As the American banking sector begins pumping out results, our head of markets discusses what to expect.
The palpable sense of relief towards the end of last week in global markets quickly evaporated.
It had seemed that some progress had been made in the talks between the US and China as President Trump unveiled the "Phase One" of an agreement, which included the US postponing the previously planned increase in tariffs on Chinese imports. China simultaneously promised to boost purchases of US agricultural products.
Meanwhile, somewhere in between there were even mildly optimistic noises emanating from Europe that a potential impasse in the Brexit negotiations could be unravelling.
However, investors had time over the weekend to consider what was a relatively sparse set of details in both cases.
For the US and China, not only was it difficult to see that anything had progressed other than the tariff/agricultural headlines, but the question remained of the damage that had already been done to the world’s two largest economies, let alone the dampening of sentiment which has accompanied every comment, tweet and press conference on the spat.
On the face of it, the US markets have had a punchy 2019 – the Dow Jones is up 15% in the year to date, the S&P 500 has added 18.5% and the Nasdaq 21%.
This has partly benefited from a very poor fourth quarter of 2018, though, even going back a full calendar year, the indices are still in positive territory – the Dow Jones up 6% and the S&P 500 and Nasdaq both adding 8%.
This is proof if it were needed that investors require some sustained and positive news and, as the third-quarter earnings season gets into full swing this week, the banks will be central in setting the tone both for the rest of the season as well as beyond.
After all, between them it is difficult to see a part of the economy with which they do not have daily contact: they are exposed to the vagaries of the local and global economies, they oil the wheels of business both to corporates and to individuals in terms of mortgages and loans, and they can see at first hand whether there is any deterioration in credit quality – or bad debts. Similarly, they can set the agenda with their immediate experiences and outlook for the economy in the near future.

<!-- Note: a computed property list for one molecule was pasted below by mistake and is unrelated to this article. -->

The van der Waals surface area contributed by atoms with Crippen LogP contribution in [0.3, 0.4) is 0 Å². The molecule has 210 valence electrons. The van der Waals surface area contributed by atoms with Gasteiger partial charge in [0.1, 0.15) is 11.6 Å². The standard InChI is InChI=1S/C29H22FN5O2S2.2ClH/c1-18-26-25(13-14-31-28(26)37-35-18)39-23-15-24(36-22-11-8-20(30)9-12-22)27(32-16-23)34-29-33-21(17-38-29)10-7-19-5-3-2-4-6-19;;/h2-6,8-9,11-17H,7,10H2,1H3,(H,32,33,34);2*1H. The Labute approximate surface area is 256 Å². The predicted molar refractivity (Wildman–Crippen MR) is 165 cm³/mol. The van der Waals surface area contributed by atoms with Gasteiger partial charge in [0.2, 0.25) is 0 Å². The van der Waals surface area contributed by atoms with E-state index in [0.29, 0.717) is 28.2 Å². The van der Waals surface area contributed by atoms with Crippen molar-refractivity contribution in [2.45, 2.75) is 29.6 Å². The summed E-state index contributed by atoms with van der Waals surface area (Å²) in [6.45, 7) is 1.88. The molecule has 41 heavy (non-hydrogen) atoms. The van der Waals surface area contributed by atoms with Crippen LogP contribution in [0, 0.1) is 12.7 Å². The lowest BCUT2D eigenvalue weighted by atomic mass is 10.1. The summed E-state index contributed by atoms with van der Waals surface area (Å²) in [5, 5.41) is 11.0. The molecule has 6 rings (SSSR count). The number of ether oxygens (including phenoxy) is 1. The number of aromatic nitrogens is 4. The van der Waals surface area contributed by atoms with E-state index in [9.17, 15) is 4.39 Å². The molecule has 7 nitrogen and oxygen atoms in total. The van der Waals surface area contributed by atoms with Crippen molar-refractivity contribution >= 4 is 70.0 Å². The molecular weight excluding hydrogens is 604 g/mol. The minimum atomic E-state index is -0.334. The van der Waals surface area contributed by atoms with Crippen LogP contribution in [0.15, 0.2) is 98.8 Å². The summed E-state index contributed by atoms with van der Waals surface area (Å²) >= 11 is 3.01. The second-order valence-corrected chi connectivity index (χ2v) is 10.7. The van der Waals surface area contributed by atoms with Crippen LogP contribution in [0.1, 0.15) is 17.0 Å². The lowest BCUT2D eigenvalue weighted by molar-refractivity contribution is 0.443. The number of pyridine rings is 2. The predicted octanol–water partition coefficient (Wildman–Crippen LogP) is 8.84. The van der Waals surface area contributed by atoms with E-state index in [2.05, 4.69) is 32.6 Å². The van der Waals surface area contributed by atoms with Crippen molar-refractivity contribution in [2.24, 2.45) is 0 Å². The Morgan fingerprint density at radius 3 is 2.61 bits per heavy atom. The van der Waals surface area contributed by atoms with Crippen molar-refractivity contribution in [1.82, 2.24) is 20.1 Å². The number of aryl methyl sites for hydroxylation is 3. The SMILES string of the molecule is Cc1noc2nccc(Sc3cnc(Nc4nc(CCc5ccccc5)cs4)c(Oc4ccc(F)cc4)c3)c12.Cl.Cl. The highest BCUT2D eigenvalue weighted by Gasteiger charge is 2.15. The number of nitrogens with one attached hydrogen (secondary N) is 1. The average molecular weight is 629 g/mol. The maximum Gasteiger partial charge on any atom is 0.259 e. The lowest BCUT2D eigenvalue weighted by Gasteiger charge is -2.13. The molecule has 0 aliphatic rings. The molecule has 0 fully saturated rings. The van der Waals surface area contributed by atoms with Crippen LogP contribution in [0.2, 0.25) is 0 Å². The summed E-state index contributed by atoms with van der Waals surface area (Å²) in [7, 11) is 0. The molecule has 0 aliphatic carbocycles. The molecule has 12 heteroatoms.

It is fair to say that, over the last quarter, the banks have had a number of issues to contend with.
Most obviously, historically low interest rates (and another cut from the Federal Reserve in the period to boot) will continue to put pressure on the banks' net interest margins and income.
The slowdown in Merger & Acquisition activity, coupled with a generally anaemic showing from planned new listings, actual or even withdrawn, will have had an impact on the investment banks.
Meanwhile, if there are any signs of a deteriorating economic and earnings environment, will the lenders put their heads above the parapet and provide lower guidance in the immediate future?
However, disappointment is not guaranteed from the banks, even though it is largely expected. Second-quarter results were, on the whole, better than expected, bolstered by strong consumer demand, particularly in the mortgage space, while cheap valuations for the sector could also provide some support.
Ongoing confirmation of a sharp focus on costs would also be welcomed, as would the lack of any rise in impairment or bad loan charges, while some comments on future loan growth would also keep some of the bears at bay.
This is a checklist which may be difficult to achieve, but if the banks could kick off the reporting season on a positive note, the beneficiaries would be not just the banks themselves, but those who need comforting that the US economy remains in good shape.
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